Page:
'Breaking Bad'-style clean-ups now a thriving industry in US
TENS of thousands of American houses have been used as methamphetamine labs over the past decade, and an industry is developing around cleaning them up.
Many Americans are aware of the production of the highly addictive drug, thanks to 'Breaking Bad', which featured a chemistry teacher who turned into a meth cooker and dealer.
In real life, clean-up contractors deal with a property when a batch explodes or police raid an operation and shut it down.
However, some homeowners are often reluctant to pay thousands of dollars to make a property safe, so many houses don't get cleaned for years, exposing residents and sometimes even neighbours to harmful chemicals. Many insurance policies do not cover meth clean-up.
To make a meth home safe, a certified contractor must remove and replace all contaminated materials, from walls to carpet to air conditioning vents.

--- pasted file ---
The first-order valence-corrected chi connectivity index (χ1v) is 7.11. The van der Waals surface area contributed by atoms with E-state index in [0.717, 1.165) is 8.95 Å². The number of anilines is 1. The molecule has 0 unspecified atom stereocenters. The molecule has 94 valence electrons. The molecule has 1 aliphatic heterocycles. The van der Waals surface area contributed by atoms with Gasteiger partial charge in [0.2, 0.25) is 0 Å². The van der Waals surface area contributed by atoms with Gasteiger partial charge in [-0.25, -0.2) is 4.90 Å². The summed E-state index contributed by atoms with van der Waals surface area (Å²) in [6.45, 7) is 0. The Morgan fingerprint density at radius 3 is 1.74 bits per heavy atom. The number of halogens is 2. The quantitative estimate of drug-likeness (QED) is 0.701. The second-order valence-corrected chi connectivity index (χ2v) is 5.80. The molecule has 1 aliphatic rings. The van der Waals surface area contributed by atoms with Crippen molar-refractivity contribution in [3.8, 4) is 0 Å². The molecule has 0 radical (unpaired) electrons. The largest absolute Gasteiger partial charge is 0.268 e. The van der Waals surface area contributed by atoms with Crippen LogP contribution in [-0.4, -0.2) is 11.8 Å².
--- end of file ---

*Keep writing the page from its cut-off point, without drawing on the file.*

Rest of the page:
Next, a certified "industrial hygienist" tests the home to gauge whether it can be lived in or needs more cleaning.
Despite laws requiring landlords to disclose if meth has been made on a property, experts say such disclosures often don't happen.
About 25 states have laws related to meth clean-up. Some states, such as Indiana, Kentucky and Tennessee, place meth homes on quarantine lists.
Some properties on Tennessee's list date to 2006, underscoring the years it often takes for some properties to be cleaned.
Clean-up costs can range from $3,000 (€2,177) to $25,000 (€18,145), depending on the home's size and the amount of contamination.